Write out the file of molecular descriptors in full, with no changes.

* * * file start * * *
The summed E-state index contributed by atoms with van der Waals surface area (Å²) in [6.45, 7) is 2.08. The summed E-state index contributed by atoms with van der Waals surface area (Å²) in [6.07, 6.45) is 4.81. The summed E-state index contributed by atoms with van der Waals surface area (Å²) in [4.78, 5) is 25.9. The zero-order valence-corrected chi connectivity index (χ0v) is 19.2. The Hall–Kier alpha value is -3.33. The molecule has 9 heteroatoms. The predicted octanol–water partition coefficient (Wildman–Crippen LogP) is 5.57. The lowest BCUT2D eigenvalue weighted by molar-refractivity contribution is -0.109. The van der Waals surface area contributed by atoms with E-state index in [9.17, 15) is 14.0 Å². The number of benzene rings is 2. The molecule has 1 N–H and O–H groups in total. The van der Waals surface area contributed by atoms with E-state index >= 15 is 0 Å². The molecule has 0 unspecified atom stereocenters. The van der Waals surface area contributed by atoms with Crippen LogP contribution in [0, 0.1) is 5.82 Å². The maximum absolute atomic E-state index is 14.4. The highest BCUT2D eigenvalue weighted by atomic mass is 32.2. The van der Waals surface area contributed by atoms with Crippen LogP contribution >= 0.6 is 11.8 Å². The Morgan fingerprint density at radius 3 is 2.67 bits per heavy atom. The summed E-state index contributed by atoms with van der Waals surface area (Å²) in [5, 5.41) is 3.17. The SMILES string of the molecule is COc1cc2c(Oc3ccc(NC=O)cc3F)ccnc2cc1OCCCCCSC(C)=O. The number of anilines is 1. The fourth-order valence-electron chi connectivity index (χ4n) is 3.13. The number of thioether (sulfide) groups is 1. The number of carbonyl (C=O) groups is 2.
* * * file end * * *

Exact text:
The summed E-state index contributed by atoms with van der Waals surface area (Å²) in [6.45, 7) is 2.08. The summed E-state index contributed by atoms with van der Waals surface area (Å²) in [6.07, 6.45) is 4.81. The summed E-state index contributed by atoms with van der Waals surface area (Å²) in [4.78, 5) is 25.9. The zero-order valence-corrected chi connectivity index (χ0v) is 19.2. The Hall–Kier alpha value is -3.33. The molecule has 9 heteroatoms. The predicted octanol–water partition coefficient (Wildman–Crippen LogP) is 5.57. The lowest BCUT2D eigenvalue weighted by molar-refractivity contribution is -0.109. The van der Waals surface area contributed by atoms with E-state index in [9.17, 15) is 14.0 Å². The number of benzene rings is 2. The molecule has 1 N–H and O–H groups in total. The van der Waals surface area contributed by atoms with E-state index >= 15 is 0 Å². The molecule has 0 unspecified atom stereocenters. The van der Waals surface area contributed by atoms with Crippen LogP contribution in [0, 0.1) is 5.82 Å². The maximum absolute atomic E-state index is 14.4. The highest BCUT2D eigenvalue weighted by atomic mass is 32.2. The van der Waals surface area contributed by atoms with Crippen LogP contribution >= 0.6 is 11.8 Å². The Morgan fingerprint density at radius 3 is 2.67 bits per heavy atom. The summed E-state index contributed by atoms with van der Waals surface area (Å²) in [5, 5.41) is 3.17. The SMILES string of the molecule is COc1cc2c(Oc3ccc(NC=O)cc3F)ccnc2cc1OCCCCCSC(C)=O. The number of anilines is 1. The fourth-order valence-electron chi connectivity index (χ4n) is 3.13. The number of thioether (sulfide) groups is 1. The number of carbonyl (C=O) groups is 2.